BUDAPEST (FNS) -- South African Breweries, which owns more than 80% of the Hungarian brewery Kobanyai Sorgyar Reszvenytarsasag, launched a new version of the market leader Kobanyai Vilagos with a new label. The new version is made to stay fresh for 60 days. The old version of the same beer had a shelf life of only 20 days.
The move is strategic, since Hungarians consume 75% of their beer at home, rather than in pubs or taverns. Thus, most beer is sold through grocery stores, mostly in bottles, although a few imports are sold in cans.
The brewer said the new beer is expected to increase sales by 25% or 30% within a year, with no change in price.
Alan Richards, managing director, said his company had spent $112 million in the last year to improve Kobanyai Sorgyar's technology. Current sales of the brand are a million cases a month [20 half-liter bottles per case].
Beer consumption has declined here since this former communist country began its transition from central planning to a market economy. The result is a market described as "cutthroat" by Rik Bart De Jonge, managing director of the Heineken-owned Komaromi brewery.
Komaromi, formerly owned by the state government, as were all breweries, is one of six breweries now owned by outsiders -- Germans, Austrians, Dutch (Heineken) and South Africans. A seventh brewery is still owned by the Hungarian government.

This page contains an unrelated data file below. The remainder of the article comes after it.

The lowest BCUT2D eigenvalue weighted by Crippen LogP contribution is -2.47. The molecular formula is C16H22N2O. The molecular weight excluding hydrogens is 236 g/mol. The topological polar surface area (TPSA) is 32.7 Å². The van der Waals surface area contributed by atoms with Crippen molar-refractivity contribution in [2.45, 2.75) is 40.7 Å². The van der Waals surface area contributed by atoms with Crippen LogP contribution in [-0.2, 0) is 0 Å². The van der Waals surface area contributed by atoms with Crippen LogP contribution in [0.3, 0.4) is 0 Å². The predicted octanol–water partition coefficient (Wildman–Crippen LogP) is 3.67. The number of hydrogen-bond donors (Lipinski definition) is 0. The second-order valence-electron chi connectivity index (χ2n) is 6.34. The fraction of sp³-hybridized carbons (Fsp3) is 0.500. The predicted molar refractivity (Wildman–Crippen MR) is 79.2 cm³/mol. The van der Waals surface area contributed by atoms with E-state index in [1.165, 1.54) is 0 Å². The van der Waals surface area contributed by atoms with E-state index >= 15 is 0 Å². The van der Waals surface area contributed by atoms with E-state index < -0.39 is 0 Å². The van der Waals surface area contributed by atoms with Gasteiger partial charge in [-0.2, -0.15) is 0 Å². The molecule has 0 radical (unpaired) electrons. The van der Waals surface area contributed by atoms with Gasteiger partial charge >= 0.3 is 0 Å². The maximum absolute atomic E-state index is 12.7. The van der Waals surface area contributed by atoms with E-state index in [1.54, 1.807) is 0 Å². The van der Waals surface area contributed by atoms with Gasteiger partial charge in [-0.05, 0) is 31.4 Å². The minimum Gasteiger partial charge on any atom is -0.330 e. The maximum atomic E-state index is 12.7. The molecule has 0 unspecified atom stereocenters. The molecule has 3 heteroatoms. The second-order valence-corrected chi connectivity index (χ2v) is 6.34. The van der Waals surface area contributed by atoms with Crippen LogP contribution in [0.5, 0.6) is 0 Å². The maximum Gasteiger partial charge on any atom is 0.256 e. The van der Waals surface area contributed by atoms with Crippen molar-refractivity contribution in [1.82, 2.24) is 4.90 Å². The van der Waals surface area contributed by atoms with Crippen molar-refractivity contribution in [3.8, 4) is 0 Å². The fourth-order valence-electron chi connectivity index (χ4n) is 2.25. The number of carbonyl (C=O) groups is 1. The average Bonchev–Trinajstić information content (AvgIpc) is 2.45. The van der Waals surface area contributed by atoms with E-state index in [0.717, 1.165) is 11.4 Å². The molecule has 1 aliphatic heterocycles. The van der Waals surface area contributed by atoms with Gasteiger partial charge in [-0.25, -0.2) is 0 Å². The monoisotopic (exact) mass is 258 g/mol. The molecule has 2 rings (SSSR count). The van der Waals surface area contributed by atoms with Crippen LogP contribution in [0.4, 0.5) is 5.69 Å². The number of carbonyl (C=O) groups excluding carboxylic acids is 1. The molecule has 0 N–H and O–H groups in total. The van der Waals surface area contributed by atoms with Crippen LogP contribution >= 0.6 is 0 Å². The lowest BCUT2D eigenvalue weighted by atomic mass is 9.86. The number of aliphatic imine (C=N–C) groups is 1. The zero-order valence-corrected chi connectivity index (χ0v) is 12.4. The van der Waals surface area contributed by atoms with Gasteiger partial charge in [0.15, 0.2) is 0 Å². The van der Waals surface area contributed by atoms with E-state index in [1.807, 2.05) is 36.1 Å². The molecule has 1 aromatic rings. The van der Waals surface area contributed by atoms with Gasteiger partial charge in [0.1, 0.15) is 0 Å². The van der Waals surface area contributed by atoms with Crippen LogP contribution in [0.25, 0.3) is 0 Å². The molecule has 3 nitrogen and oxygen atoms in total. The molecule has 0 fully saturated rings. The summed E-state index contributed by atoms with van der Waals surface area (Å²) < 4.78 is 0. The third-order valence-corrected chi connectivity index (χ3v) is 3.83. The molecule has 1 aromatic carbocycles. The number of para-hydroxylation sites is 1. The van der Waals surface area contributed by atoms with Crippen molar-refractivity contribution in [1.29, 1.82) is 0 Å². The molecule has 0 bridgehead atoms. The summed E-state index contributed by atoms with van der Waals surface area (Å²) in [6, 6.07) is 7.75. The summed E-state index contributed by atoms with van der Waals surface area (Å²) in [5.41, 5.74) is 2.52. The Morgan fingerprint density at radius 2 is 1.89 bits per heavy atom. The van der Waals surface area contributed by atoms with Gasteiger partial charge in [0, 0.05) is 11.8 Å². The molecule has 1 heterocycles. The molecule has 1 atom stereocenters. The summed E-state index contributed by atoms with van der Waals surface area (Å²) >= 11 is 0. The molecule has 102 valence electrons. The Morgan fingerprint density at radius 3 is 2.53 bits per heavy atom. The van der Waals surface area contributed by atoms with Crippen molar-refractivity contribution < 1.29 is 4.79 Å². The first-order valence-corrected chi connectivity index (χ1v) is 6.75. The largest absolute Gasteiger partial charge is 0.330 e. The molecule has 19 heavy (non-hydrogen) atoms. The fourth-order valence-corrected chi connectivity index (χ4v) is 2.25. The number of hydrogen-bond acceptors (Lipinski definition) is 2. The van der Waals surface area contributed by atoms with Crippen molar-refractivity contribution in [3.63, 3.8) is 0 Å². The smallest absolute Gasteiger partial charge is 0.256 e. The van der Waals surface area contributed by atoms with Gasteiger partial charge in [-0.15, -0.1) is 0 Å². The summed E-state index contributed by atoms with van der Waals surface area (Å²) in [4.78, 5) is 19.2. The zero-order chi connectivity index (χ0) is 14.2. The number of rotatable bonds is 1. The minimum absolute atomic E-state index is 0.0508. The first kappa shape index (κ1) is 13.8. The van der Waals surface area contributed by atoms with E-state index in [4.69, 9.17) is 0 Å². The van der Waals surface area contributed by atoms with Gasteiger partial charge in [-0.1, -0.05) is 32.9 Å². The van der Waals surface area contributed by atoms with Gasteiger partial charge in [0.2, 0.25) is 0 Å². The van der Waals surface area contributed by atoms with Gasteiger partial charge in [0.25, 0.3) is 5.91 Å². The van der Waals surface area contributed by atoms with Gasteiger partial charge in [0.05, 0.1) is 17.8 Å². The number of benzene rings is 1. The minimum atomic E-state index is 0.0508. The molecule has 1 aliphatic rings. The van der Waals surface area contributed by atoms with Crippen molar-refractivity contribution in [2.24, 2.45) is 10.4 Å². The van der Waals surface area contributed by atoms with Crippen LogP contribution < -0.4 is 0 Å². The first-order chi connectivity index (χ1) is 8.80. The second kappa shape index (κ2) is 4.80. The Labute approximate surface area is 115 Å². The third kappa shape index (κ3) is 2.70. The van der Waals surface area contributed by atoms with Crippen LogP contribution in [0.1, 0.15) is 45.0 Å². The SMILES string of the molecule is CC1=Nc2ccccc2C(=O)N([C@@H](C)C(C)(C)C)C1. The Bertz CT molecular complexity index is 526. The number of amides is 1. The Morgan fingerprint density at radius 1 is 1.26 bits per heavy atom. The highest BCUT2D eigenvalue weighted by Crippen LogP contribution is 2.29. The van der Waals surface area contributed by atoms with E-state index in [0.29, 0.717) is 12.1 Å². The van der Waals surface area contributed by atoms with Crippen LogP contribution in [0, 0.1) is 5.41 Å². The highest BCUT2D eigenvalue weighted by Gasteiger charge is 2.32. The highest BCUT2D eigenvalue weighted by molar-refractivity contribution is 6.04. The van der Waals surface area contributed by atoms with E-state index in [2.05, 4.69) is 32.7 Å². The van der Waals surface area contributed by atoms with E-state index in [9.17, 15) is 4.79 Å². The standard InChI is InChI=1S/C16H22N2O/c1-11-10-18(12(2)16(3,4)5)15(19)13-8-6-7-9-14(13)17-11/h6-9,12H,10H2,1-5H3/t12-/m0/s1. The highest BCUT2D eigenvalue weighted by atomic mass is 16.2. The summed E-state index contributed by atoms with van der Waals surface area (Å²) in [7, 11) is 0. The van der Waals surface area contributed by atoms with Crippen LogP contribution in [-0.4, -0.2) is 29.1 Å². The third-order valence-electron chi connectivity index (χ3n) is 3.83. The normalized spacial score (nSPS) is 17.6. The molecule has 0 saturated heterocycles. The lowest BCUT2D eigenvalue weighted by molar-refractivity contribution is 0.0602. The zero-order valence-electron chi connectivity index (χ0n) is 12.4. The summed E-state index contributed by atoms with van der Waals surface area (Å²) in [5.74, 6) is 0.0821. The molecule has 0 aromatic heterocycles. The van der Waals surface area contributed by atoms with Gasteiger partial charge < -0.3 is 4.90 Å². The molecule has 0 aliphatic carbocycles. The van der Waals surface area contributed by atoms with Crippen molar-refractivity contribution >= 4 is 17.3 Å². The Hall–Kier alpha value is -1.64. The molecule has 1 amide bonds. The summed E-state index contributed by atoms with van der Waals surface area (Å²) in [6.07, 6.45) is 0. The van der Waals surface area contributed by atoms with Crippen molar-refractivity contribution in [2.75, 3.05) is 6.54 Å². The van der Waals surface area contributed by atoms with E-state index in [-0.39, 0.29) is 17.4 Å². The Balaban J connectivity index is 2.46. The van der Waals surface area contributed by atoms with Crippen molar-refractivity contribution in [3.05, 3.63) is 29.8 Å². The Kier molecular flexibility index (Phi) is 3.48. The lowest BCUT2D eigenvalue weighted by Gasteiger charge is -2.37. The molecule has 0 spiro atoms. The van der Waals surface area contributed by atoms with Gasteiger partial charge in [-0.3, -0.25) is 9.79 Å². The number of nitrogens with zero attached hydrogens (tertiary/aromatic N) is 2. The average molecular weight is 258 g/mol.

Under communism, Hungarians drank more beer than they do today, although precise figures are not available. On the other hand, wine consumption, which had relatively low consumption under communism, has increased over the last three years. One reason: Wine carries virtually no "luxury" tax, while beer in Hungary's new market economy is taxed at 35%.
Today, beer consumption is leveling off, with licensed brands relatively static at 25% of the market after substantial growth in the last three years. That category is led by another South African Breweries brand, Dreher. Licensed brands are those owned by foreign breweries that allow local breweries to produce them.
Today, about 60% of the market is controlled by Hungarian brands, led by Kobanyai and Borsodi.
Fighting for second place among licensed brands are Kaiser (German) and Amstel (Heineken-owned). Other licensed beers in Hungary include Hofbrau Muchen (HB), Holsten, Steffl, Gosser and Bitburger. A tiny fraction of the market belongs to premium imports.